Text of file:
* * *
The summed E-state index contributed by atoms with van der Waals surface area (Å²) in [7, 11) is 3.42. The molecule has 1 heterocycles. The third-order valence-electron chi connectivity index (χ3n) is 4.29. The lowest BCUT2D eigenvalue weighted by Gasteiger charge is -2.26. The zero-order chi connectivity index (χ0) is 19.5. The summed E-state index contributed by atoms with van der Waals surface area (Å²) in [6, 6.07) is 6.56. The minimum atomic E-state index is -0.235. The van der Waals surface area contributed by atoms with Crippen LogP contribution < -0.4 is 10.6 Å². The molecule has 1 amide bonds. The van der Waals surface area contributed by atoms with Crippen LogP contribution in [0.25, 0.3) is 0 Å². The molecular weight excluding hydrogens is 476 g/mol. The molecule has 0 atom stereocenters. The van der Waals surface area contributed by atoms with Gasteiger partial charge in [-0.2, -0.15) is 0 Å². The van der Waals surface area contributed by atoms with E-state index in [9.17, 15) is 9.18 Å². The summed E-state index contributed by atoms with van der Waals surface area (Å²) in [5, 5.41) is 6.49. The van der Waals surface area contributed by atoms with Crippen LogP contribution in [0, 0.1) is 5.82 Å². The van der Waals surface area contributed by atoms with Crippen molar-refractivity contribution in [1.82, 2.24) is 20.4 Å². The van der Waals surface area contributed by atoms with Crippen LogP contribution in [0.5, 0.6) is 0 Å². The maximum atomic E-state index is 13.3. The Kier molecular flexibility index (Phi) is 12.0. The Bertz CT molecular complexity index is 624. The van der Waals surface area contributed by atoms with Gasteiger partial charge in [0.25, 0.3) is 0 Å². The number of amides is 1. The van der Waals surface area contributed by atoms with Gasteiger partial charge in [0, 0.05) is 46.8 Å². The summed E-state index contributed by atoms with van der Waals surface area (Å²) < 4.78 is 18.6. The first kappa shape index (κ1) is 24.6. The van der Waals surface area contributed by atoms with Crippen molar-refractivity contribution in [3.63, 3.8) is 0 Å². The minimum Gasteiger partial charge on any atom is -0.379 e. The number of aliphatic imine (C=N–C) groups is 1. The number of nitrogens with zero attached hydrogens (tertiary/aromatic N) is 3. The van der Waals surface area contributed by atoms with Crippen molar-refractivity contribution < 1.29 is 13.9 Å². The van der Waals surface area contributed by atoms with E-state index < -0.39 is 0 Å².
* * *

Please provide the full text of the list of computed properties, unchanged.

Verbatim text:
The summed E-state index contributed by atoms with van der Waals surface area (Å²) in [7, 11) is 3.42. The molecule has 1 heterocycles. The third-order valence-electron chi connectivity index (χ3n) is 4.29. The lowest BCUT2D eigenvalue weighted by Gasteiger charge is -2.26. The zero-order chi connectivity index (χ0) is 19.5. The summed E-state index contributed by atoms with van der Waals surface area (Å²) in [6, 6.07) is 6.56. The minimum atomic E-state index is -0.235. The van der Waals surface area contributed by atoms with Crippen LogP contribution < -0.4 is 10.6 Å². The molecule has 1 amide bonds. The van der Waals surface area contributed by atoms with Crippen LogP contribution in [0.25, 0.3) is 0 Å². The molecular weight excluding hydrogens is 476 g/mol. The molecule has 0 atom stereocenters. The van der Waals surface area contributed by atoms with Gasteiger partial charge in [-0.2, -0.15) is 0 Å². The van der Waals surface area contributed by atoms with E-state index in [9.17, 15) is 9.18 Å². The summed E-state index contributed by atoms with van der Waals surface area (Å²) in [5, 5.41) is 6.49. The van der Waals surface area contributed by atoms with Crippen LogP contribution in [0, 0.1) is 5.82 Å². The van der Waals surface area contributed by atoms with Crippen molar-refractivity contribution in [1.82, 2.24) is 20.4 Å². The van der Waals surface area contributed by atoms with Crippen LogP contribution in [0.5, 0.6) is 0 Å². The maximum atomic E-state index is 13.3. The Kier molecular flexibility index (Phi) is 12.0. The Bertz CT molecular complexity index is 624. The van der Waals surface area contributed by atoms with Gasteiger partial charge in [0.25, 0.3) is 0 Å². The number of amides is 1. The van der Waals surface area contributed by atoms with Gasteiger partial charge in [0, 0.05) is 46.8 Å². The summed E-state index contributed by atoms with van der Waals surface area (Å²) < 4.78 is 18.6. The first kappa shape index (κ1) is 24.6. The van der Waals surface area contributed by atoms with Crippen molar-refractivity contribution in [3.63, 3.8) is 0 Å². The minimum Gasteiger partial charge on any atom is -0.379 e. The number of aliphatic imine (C=N–C) groups is 1. The number of nitrogens with zero attached hydrogens (tertiary/aromatic N) is 3. The van der Waals surface area contributed by atoms with Crippen molar-refractivity contribution < 1.29 is 13.9 Å². The van der Waals surface area contributed by atoms with E-state index < -0.39 is 0 Å².